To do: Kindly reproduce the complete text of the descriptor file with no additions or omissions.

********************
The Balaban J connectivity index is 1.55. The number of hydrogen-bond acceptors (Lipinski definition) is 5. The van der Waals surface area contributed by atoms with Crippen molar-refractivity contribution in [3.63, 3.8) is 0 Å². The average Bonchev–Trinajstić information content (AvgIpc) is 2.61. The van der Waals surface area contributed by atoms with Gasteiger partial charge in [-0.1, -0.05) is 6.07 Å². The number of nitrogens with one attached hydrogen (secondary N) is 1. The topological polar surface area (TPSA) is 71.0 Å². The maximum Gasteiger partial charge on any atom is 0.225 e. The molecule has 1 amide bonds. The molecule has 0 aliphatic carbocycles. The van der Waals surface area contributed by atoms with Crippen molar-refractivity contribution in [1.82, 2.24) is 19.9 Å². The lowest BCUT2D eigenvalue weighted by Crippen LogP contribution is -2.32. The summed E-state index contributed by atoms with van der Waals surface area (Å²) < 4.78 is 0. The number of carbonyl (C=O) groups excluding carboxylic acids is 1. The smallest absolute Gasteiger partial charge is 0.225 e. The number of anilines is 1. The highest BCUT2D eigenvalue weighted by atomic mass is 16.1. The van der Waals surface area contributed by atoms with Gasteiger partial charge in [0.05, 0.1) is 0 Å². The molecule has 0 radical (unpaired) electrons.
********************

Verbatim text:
The Balaban J connectivity index is 1.55. The number of hydrogen-bond acceptors (Lipinski definition) is 5. The van der Waals surface area contributed by atoms with Crippen molar-refractivity contribution in [3.63, 3.8) is 0 Å². The average Bonchev–Trinajstić information content (AvgIpc) is 2.61. The van der Waals surface area contributed by atoms with Gasteiger partial charge in [-0.1, -0.05) is 6.07 Å². The number of nitrogens with one attached hydrogen (secondary N) is 1. The topological polar surface area (TPSA) is 71.0 Å². The maximum Gasteiger partial charge on any atom is 0.225 e. The molecule has 1 amide bonds. The molecule has 0 aliphatic carbocycles. The van der Waals surface area contributed by atoms with Crippen molar-refractivity contribution in [1.82, 2.24) is 19.9 Å². The lowest BCUT2D eigenvalue weighted by Crippen LogP contribution is -2.32. The summed E-state index contributed by atoms with van der Waals surface area (Å²) < 4.78 is 0. The number of carbonyl (C=O) groups excluding carboxylic acids is 1. The smallest absolute Gasteiger partial charge is 0.225 e. The number of anilines is 1. The highest BCUT2D eigenvalue weighted by atomic mass is 16.1. The van der Waals surface area contributed by atoms with Gasteiger partial charge in [0.05, 0.1) is 0 Å². The molecule has 0 radical (unpaired) electrons.